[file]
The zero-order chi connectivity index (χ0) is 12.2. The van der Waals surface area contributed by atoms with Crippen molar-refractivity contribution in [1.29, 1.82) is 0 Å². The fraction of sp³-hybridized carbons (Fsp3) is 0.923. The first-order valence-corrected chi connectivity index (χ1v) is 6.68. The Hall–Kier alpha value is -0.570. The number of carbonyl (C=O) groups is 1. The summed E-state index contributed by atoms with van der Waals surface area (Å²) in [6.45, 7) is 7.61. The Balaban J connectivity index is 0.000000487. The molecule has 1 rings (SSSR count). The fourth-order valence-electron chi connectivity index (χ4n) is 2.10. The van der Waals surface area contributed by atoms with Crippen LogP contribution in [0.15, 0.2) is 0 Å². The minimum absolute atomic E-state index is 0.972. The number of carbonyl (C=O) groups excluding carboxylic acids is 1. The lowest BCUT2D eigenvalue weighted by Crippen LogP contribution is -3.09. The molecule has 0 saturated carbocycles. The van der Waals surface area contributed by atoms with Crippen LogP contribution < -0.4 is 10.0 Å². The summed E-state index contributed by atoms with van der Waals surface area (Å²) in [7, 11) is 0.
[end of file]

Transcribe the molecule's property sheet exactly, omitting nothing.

The zero-order chi connectivity index (χ0) is 12.2. The van der Waals surface area contributed by atoms with Crippen molar-refractivity contribution in [1.29, 1.82) is 0 Å². The fraction of sp³-hybridized carbons (Fsp3) is 0.923. The first-order valence-corrected chi connectivity index (χ1v) is 6.68. The Hall–Kier alpha value is -0.570. The number of carbonyl (C=O) groups is 1. The summed E-state index contributed by atoms with van der Waals surface area (Å²) in [6.45, 7) is 7.61. The Balaban J connectivity index is 0.000000487. The molecule has 1 rings (SSSR count). The fourth-order valence-electron chi connectivity index (χ4n) is 2.10. The van der Waals surface area contributed by atoms with Crippen LogP contribution in [0.15, 0.2) is 0 Å². The minimum absolute atomic E-state index is 0.972. The number of carbonyl (C=O) groups excluding carboxylic acids is 1. The lowest BCUT2D eigenvalue weighted by Crippen LogP contribution is -3.09. The molecule has 0 saturated carbocycles. The van der Waals surface area contributed by atoms with Crippen LogP contribution < -0.4 is 10.0 Å². The summed E-state index contributed by atoms with van der Waals surface area (Å²) in [7, 11) is 0.